Francis Chan is right. Sharing a meme on social media is not digital discipleship. Having a conversation online though is digital discipleship.
First, make time to engage with people. Start with, “How are you?” or ask them about the things they have posted online. Statuses and posts are conversation starters, even the ones about food.
Second, be discerning. I’ve encountered many posts where my fingers were ready to tap out a reply, but instead, I prayed and remained silent. Debates are unnecessary and mostly useless. All they do is create a divide. Invest in the relationships of the people you friend or follow. Get to know them as a friend, not a ministry leader, a pastor, or a missionary. People want authenticity. They want to see Christ in your life first.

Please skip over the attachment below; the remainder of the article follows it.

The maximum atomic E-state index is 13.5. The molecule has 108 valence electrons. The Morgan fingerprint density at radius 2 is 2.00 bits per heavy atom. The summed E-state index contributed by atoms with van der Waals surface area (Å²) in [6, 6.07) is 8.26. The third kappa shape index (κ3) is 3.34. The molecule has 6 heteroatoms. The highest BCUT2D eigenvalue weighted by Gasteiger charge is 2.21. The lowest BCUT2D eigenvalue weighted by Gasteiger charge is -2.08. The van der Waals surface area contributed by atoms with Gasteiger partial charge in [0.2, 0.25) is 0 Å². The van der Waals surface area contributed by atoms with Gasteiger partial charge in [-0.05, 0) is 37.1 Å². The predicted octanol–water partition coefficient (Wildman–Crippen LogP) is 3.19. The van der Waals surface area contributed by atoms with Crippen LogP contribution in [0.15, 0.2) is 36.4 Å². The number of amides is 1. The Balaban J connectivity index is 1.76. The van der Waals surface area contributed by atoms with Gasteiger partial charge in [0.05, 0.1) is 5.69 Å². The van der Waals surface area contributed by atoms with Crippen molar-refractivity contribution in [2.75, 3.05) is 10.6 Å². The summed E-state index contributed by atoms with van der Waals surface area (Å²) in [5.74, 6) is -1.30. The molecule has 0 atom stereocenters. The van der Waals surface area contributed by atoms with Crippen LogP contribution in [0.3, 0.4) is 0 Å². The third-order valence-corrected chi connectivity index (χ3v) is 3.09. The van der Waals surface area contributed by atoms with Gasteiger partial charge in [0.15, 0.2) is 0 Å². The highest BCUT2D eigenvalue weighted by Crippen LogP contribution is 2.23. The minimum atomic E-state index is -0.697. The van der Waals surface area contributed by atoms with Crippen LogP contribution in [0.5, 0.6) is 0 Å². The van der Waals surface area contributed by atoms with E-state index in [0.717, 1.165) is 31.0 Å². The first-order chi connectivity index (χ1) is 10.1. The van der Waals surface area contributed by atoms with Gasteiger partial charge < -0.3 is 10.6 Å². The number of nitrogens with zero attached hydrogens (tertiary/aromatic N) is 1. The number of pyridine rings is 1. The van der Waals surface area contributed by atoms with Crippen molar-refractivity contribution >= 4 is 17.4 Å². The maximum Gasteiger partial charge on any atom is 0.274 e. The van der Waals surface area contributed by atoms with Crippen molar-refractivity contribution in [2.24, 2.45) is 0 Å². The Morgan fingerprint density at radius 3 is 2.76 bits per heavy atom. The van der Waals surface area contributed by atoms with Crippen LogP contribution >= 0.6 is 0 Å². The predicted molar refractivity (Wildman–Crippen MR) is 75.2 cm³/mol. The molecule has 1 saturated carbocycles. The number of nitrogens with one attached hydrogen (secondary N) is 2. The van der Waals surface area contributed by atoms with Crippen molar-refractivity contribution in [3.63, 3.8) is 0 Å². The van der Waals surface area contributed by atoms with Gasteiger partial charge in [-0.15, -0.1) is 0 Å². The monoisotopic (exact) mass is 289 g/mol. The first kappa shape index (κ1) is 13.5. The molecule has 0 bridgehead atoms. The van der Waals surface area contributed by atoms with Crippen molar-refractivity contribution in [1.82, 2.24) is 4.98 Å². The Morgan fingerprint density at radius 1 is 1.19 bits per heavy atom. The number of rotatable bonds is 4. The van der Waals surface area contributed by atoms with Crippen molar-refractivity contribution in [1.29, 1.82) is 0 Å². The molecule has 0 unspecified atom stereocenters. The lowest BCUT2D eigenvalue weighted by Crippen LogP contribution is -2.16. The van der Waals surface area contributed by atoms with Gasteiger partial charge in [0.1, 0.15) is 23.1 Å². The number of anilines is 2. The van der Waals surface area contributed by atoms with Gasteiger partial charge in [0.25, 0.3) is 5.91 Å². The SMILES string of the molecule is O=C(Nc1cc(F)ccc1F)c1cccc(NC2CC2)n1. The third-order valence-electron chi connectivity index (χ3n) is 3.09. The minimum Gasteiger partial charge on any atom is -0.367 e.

Third, don’t be satisfied in simply sharing a meme or someone else’s post. Share your heart about why that post was worth sharing. While keeping your emotions private may be a generational thing, it doesn’t have to remain that way. Encourage questions. Be compassionate. Put the relationship and your concern for their eternal destination above a desire to be right. Reply to them promptly in private or public.
Discipleship is a long process. My goal is to help churches build digital teams that eventually become the whole church body using social media to share the Gospel in relationship to their communities and beyond.
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